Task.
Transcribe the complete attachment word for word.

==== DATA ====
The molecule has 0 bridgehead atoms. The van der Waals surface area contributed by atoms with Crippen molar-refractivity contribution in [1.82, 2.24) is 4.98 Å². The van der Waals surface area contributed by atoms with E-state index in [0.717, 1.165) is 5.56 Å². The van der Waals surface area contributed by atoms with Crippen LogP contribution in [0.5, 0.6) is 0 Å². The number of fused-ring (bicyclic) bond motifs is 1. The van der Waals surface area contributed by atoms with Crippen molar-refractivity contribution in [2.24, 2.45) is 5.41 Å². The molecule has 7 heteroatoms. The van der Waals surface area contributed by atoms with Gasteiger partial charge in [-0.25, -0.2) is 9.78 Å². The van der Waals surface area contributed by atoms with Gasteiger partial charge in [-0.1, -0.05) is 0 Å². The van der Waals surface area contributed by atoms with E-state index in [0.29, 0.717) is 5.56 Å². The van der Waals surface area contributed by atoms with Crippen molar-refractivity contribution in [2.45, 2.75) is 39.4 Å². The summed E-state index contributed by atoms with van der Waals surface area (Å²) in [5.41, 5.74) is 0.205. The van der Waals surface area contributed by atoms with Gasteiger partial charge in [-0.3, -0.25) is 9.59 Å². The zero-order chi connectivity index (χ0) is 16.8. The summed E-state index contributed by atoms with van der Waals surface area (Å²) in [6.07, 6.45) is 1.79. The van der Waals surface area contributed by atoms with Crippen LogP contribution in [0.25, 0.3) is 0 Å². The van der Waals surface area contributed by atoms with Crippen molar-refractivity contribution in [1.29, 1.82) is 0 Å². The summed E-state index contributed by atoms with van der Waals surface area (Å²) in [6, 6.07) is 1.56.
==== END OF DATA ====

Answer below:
The molecule has 0 bridgehead atoms. The van der Waals surface area contributed by atoms with Crippen molar-refractivity contribution in [1.82, 2.24) is 4.98 Å². The van der Waals surface area contributed by atoms with E-state index in [0.717, 1.165) is 5.56 Å². The van der Waals surface area contributed by atoms with Crippen LogP contribution in [0.5, 0.6) is 0 Å². The number of fused-ring (bicyclic) bond motifs is 1. The van der Waals surface area contributed by atoms with Crippen molar-refractivity contribution in [2.24, 2.45) is 5.41 Å². The molecule has 7 heteroatoms. The van der Waals surface area contributed by atoms with Gasteiger partial charge in [-0.25, -0.2) is 9.78 Å². The van der Waals surface area contributed by atoms with Gasteiger partial charge in [-0.1, -0.05) is 0 Å². The van der Waals surface area contributed by atoms with E-state index in [0.29, 0.717) is 5.56 Å². The van der Waals surface area contributed by atoms with Crippen molar-refractivity contribution in [2.45, 2.75) is 39.4 Å². The summed E-state index contributed by atoms with van der Waals surface area (Å²) in [5.41, 5.74) is 0.205. The van der Waals surface area contributed by atoms with Gasteiger partial charge in [-0.3, -0.25) is 9.59 Å². The zero-order chi connectivity index (χ0) is 16.8. The summed E-state index contributed by atoms with van der Waals surface area (Å²) in [6.07, 6.45) is 1.79. The van der Waals surface area contributed by atoms with Crippen LogP contribution in [0.25, 0.3) is 0 Å². The van der Waals surface area contributed by atoms with Crippen molar-refractivity contribution in [1.29, 1.82) is 0 Å². The summed E-state index contributed by atoms with van der Waals surface area (Å²) in [6, 6.07) is 1.56.